The Diary of Anne Frank
Religion Quotes Page 1
How we cite our quotes:
[. . .] Mother pressed her prayer book into my hands. I read a few prayers in German, just to be polite. They certainly sound beautiful, but they mean very little to me. Why is she making me act so religious and devout? (10/29/1942.3)
This passage suggest that Anne’s mother’s behavior is different than usual. It also highlights Anne as an independent thinker. She is not interested in religion for show or for beauty, but wants it to “mean” something to her.
To give me a new project as well, Father asked Mr. Kleiman for a children’s Bible so I could finally learn something about the New Testament. (11/3/1943.2)
Anne wouldn’t have been exposed to the New Testament in her Jewish school, and her curiosity toward it shows her desire to experiment with religion and religious texts. It would make sense that she would start with a “children’s Bible” – she could learn the basic stories relatively quickly.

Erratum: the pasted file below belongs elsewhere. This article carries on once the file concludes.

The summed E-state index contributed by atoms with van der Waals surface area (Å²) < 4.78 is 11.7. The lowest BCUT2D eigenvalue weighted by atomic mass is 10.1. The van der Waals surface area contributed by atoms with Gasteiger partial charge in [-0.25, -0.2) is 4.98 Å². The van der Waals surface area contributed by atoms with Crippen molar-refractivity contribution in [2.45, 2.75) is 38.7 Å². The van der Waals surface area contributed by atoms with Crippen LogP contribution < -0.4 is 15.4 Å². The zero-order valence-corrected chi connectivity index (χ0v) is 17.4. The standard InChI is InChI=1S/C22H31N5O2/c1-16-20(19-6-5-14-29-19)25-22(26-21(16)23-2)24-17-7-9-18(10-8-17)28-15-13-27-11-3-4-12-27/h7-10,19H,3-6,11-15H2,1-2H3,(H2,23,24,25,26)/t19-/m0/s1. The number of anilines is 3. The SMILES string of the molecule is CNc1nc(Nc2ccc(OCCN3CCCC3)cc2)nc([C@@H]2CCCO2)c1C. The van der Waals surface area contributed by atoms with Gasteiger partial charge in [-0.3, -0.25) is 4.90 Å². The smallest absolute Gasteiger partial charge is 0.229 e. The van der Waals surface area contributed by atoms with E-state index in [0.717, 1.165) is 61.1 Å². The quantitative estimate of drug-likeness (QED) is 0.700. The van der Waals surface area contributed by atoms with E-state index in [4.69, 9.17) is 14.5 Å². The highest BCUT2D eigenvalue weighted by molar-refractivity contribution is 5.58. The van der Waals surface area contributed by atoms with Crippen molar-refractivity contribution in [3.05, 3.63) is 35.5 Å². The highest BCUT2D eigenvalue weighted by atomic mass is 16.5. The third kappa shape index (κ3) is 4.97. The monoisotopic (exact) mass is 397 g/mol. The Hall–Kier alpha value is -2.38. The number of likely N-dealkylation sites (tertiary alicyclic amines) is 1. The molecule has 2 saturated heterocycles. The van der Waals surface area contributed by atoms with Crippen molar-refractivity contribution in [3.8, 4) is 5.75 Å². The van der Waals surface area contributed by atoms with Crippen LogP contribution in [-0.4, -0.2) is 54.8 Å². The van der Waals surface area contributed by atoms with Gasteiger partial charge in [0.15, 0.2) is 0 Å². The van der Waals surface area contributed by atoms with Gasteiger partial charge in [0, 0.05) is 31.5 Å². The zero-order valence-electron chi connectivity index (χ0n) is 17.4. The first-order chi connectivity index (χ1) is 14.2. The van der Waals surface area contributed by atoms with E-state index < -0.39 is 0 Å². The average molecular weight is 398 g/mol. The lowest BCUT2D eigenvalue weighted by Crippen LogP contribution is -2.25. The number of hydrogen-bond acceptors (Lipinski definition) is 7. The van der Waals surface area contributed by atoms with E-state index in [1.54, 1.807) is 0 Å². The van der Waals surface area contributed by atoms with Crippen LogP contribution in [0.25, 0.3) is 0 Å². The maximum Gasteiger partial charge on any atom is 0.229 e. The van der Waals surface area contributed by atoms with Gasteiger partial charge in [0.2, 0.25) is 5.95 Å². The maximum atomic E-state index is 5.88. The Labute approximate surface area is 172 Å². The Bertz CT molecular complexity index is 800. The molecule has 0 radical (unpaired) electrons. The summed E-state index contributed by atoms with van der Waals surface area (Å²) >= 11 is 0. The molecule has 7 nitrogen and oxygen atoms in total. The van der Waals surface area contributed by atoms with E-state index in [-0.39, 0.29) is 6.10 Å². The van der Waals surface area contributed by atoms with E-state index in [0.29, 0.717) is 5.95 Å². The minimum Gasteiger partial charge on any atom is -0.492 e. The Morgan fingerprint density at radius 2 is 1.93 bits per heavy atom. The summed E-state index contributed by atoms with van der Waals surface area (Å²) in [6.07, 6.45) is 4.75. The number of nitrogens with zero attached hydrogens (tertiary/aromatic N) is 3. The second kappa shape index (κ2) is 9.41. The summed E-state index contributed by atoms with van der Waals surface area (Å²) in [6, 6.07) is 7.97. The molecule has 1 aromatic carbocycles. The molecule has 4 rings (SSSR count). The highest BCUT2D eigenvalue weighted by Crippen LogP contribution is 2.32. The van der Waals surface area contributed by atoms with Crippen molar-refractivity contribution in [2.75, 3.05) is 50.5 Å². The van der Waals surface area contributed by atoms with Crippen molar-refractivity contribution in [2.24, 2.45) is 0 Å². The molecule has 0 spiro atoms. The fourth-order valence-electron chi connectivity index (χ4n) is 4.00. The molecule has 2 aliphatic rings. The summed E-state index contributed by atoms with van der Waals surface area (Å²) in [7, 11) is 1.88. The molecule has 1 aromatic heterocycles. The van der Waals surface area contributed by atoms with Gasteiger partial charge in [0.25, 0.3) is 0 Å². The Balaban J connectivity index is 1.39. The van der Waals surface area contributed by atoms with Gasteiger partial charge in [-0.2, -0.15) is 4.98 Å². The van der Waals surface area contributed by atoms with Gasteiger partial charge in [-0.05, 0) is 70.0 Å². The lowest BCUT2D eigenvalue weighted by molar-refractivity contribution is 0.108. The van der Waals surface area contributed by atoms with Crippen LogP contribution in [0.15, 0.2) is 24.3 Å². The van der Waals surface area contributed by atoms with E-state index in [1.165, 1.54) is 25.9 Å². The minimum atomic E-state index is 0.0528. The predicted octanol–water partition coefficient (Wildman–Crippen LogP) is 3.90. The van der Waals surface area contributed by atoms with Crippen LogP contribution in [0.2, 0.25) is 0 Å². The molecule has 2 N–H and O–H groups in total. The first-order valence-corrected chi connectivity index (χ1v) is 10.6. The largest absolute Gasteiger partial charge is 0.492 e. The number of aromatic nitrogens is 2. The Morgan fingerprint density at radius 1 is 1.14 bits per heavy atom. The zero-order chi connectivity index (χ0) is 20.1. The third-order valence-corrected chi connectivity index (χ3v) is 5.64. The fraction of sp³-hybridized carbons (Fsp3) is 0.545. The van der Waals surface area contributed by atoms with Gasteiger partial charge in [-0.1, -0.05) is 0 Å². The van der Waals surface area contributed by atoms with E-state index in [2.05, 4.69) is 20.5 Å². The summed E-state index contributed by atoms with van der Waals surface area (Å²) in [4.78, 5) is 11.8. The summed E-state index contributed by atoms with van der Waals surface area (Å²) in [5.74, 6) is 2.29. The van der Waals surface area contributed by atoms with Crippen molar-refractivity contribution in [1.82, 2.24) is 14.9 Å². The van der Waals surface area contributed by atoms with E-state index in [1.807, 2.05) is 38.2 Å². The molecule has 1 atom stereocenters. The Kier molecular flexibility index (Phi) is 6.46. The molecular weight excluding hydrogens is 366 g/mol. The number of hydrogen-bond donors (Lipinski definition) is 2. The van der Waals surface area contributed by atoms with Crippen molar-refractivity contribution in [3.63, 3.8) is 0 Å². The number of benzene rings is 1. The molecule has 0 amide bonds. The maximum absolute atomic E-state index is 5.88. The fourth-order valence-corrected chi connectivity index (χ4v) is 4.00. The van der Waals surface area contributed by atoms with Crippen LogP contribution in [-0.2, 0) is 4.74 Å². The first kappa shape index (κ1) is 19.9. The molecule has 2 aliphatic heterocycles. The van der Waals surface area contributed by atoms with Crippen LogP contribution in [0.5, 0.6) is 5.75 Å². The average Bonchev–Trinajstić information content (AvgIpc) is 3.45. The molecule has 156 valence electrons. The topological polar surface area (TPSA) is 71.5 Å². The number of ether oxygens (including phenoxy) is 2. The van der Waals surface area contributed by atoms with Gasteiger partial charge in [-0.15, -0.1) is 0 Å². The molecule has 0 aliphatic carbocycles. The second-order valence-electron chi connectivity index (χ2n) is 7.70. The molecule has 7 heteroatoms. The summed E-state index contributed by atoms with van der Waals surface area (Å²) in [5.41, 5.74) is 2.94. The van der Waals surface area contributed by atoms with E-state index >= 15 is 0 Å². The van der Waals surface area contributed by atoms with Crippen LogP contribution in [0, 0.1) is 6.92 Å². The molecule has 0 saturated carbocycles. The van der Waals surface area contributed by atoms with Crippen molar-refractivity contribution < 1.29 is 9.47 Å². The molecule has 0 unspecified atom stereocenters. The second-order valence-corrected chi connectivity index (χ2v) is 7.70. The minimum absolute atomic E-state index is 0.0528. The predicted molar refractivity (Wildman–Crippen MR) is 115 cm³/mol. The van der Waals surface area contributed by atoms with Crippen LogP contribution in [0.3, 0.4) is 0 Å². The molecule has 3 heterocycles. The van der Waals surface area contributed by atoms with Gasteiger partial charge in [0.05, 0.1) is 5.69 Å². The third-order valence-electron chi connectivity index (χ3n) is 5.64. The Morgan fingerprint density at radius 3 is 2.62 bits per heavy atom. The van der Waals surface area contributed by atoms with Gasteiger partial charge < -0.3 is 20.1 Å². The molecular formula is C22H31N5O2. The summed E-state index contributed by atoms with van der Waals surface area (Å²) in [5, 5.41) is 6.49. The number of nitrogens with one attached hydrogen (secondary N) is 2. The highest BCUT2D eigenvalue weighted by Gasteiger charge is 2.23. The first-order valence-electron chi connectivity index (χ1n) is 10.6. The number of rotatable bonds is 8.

The best remedy for those who are frightened, lonely or unhappy is to go outside, somewhere where they can be alone with the sky, nature and God. For only then can you feel that everything is as it should be and that God wants people to be happy amid nature’s beauty and simplicity. (2/23/1944.3)
Like many before and since her, Anne sees God in the natural world. Yet, her speech is ironic. She is trapped. She can’t go outside. She also says this is the only way you can “feel that everything is as it should be.” In this desperate passage, Anne is stating, very politely, that because she is separated from nature, she is separated from God.